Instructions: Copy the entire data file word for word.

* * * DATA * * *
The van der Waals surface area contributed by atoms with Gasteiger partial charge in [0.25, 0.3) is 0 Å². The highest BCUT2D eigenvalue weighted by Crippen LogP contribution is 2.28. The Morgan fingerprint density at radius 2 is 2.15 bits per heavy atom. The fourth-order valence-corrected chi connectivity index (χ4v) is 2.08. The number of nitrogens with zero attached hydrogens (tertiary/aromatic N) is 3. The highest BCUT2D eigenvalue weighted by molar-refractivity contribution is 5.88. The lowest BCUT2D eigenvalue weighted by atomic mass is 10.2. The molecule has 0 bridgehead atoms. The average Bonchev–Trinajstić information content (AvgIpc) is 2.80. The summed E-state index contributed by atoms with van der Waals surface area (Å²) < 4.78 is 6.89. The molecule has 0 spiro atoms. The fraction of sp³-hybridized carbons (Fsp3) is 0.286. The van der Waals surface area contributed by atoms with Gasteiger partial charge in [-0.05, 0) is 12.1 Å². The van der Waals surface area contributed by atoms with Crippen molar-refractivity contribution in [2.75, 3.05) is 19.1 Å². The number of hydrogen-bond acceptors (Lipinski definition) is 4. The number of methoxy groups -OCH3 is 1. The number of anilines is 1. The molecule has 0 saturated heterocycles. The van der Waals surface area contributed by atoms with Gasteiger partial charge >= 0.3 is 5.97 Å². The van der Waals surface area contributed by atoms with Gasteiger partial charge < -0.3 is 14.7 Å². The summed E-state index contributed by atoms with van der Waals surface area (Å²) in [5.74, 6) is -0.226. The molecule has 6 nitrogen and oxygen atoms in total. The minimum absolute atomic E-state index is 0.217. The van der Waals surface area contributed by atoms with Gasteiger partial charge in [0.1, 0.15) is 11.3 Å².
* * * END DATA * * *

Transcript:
The van der Waals surface area contributed by atoms with Gasteiger partial charge in [0.25, 0.3) is 0 Å². The highest BCUT2D eigenvalue weighted by Crippen LogP contribution is 2.28. The Morgan fingerprint density at radius 2 is 2.15 bits per heavy atom. The fourth-order valence-corrected chi connectivity index (χ4v) is 2.08. The number of nitrogens with zero attached hydrogens (tertiary/aromatic N) is 3. The highest BCUT2D eigenvalue weighted by molar-refractivity contribution is 5.88. The lowest BCUT2D eigenvalue weighted by atomic mass is 10.2. The molecule has 0 bridgehead atoms. The average Bonchev–Trinajstić information content (AvgIpc) is 2.80. The summed E-state index contributed by atoms with van der Waals surface area (Å²) < 4.78 is 6.89. The molecule has 0 spiro atoms. The fraction of sp³-hybridized carbons (Fsp3) is 0.286. The van der Waals surface area contributed by atoms with Gasteiger partial charge in [-0.05, 0) is 12.1 Å². The van der Waals surface area contributed by atoms with Crippen molar-refractivity contribution in [2.75, 3.05) is 19.1 Å². The number of hydrogen-bond acceptors (Lipinski definition) is 4. The number of methoxy groups -OCH3 is 1. The number of anilines is 1. The molecule has 0 saturated heterocycles. The van der Waals surface area contributed by atoms with Gasteiger partial charge >= 0.3 is 5.97 Å². The van der Waals surface area contributed by atoms with Gasteiger partial charge < -0.3 is 14.7 Å². The summed E-state index contributed by atoms with van der Waals surface area (Å²) in [5.74, 6) is -0.226. The molecule has 6 nitrogen and oxygen atoms in total. The minimum absolute atomic E-state index is 0.217. The van der Waals surface area contributed by atoms with Gasteiger partial charge in [0.1, 0.15) is 11.3 Å².